Medical advancements of the last decades have provided miracles for many parents. Babies born at 23 to 24 weeks now have a close to 50 percent survival rate. But the greater health care needs of very premature and very low birth weight babies place additional financial, mental, and physical burdens on families.

Parents of very preterm (VP) and very low birth weight (VLBW) infants have to sort through a tangle of wires to reach their babies, who may face a host of medical complications, including poor oxygen saturation, unregulated body temperature, weight loss, and infection.

In addition to all of these immediate health concerns, parents of NICU babies face an uncertain future. You may also be overwhelmed by the challenges ahead. How will you and your family face your child’s possibly profound physical and mental challenges? How will your work and relationships change as you care for your child? Will you be happy?

You should be encouraged by a study recently published in Pediatrics. The Bavarian Longitudinal Study followed very preterm infants (younger than 32 weeks), very low birth weight infants (less than 1500 grams, or about 3.3 pounds), and term infants from birth to adulthood. The study has been following children since their births in 1985 and 1986. This new paper focuses on those children as they transitioned into adulthood.

Previous studies have followed the transition to adulthood for those born VP and VLBW, looking at physical and mental challenges for both the adult children and their parents. Children born VP or VLBW have a higher rate of disability, more mental health issues, lower academic achievement, and poorer peer relationships than children born at full term. The researchers wanted to know if those same factors led to differences in parental quality of life.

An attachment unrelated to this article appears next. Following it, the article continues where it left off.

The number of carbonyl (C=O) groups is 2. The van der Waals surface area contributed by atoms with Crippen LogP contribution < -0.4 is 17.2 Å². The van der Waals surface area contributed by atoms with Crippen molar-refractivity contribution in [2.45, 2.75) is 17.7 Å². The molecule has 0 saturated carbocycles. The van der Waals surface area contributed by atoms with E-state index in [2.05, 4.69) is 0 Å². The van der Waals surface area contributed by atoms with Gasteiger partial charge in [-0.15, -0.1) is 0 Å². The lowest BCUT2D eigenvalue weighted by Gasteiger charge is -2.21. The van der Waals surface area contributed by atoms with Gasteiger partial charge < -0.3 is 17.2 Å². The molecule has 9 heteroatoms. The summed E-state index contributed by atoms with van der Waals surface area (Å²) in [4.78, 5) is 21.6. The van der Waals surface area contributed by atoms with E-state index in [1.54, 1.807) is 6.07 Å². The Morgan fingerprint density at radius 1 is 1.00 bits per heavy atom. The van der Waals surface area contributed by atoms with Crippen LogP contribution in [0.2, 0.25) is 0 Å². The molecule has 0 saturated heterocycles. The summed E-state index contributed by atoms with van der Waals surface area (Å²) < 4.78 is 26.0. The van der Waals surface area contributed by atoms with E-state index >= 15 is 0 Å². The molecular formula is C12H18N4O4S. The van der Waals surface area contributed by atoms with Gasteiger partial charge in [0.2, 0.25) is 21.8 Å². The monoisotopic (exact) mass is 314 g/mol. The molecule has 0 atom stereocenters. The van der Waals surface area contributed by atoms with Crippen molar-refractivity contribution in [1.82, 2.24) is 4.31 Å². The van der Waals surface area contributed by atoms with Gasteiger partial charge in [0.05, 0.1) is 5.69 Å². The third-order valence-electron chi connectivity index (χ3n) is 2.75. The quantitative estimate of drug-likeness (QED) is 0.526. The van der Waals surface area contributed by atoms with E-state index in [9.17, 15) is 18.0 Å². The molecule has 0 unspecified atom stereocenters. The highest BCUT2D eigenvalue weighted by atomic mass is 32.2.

Researchers measured parents’ quality of life and found no major differences in quality of life between parents of children who were born very premature or with very low birth weight and parents who had full term babies.

Although children born VP or VLBW had significantly more disabilities and academic performance issues, the researchers found that these factors did not impact parental quality of life. The researchers conclude that, at least in countries with universal health care, “parents of VP and VLBW children on average show remarkable ability to cope with the challenges presented to them.”

Two factors did impact parents’ quality of life: their children’s mental health and their children’s friendships in childhood. The parents of children who reported a higher number of friendships between six and eight years of age experienced a higher quality of life as those children reached adulthood.

Although there are significant differences between the American and German health care and education systems, the findings of the Bavarian Longitudinal Study still have important consequences for American families. First, the results should be encouraging to parents currently in NICUs. Although your life may not look quite as you imagined when planning for this baby, research suggests that the medical challenges ahead won’t change your future happiness.

The study also has implications for our society as a whole. If it’s true that children’s mental health and peer relationships in childhood have the greatest long-term impact on parents’ quality of life, by attending to children’s mental health and peer relationships we can improve the overall quality of life for two generations.

At the institutional level, this may mean focusing more resources on mental health and relationship building for all children, as well as developing strategies for more inclusive classrooms. At the personal level, this may mean encouraging our children to build friendships with all of their peers, even when it means more effort, flexibility, or creativity on the part of parents when scheduling play dates or parties.